“I hate to be the pessimist here,” Dwayne said, “but how in God’s good name are we supposed to do that?! It’s a big world out there. There’s no way of knowing when or where we’ll end up.”
Anvay responded. “We need to have a place in mind where we can…”
“Glacier Street,” Ashlyn declared.
“Exactly!” Anvay agreed. “We know the both of you will be there and if you grow up to be a teacher there’s a possibility you teach nearby, which means eventually I will show up in the picture.”
Dwayne thought out loud, “Ignoring the fact that seems a bit too easy, let’s say that all works out. Does it make things better if we’re all different ages? There’s a vast amount of time and events and occurrences that happen between all of us. I know, I’m not making any sense…it just seems like whatever we’re to do, we need to be the same age.”
“I don’t think it’s about age. I think it’s about meeting each other. We are here because of our choices, correct?” Anvay asked.
“I didn’t choose to be here.”
“Right, Dwayne, but our choices led us here one way or another. It seems to me, we need to find each other and keep each other on the right path.”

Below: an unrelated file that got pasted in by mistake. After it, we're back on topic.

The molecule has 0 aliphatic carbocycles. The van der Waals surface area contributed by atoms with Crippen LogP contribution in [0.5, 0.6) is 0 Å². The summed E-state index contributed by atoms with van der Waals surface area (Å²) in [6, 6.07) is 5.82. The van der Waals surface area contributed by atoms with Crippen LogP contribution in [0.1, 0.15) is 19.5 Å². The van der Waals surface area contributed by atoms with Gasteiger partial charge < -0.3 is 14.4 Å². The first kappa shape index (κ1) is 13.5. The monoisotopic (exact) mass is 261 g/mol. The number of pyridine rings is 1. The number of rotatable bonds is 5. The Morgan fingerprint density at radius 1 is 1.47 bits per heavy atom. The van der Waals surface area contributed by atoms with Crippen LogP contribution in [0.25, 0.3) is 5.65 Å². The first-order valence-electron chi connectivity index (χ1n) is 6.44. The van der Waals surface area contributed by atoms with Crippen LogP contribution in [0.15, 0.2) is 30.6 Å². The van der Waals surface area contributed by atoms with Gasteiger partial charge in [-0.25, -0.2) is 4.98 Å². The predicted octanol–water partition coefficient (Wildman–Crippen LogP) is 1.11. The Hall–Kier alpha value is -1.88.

“If we do that,” Ashlyn chimed in, “then we don’t get blindfolded and stripped of our devices?”
“I don’t know. But we have to do something. Agreed?”
“Agreed.” Ashlyn said more confidently than Dwayne.
“So what happens when we get to Glacier Street?”
Anvay looked at his future teacher of long ago and then looked at Dwayne. “We wait for each other.”
Ashlyn looked out into the direction of the mountains and made a decision. Pointing in the opposite direction of the majestic ridges she said, “We need to go that way.”
“How do you know?”
“Because Glacier Street is nowhere near mountains. We need to find civilization and when we touch…well, we can only hope somehow we remember this conversation. Everybody okay with that?”
Impressed with her decision-making, the other two agreed and the three then set off away from the mountains and hopefully back into each other’s lives. After their first few steps, they linked arms, and that was the end of the first intersection.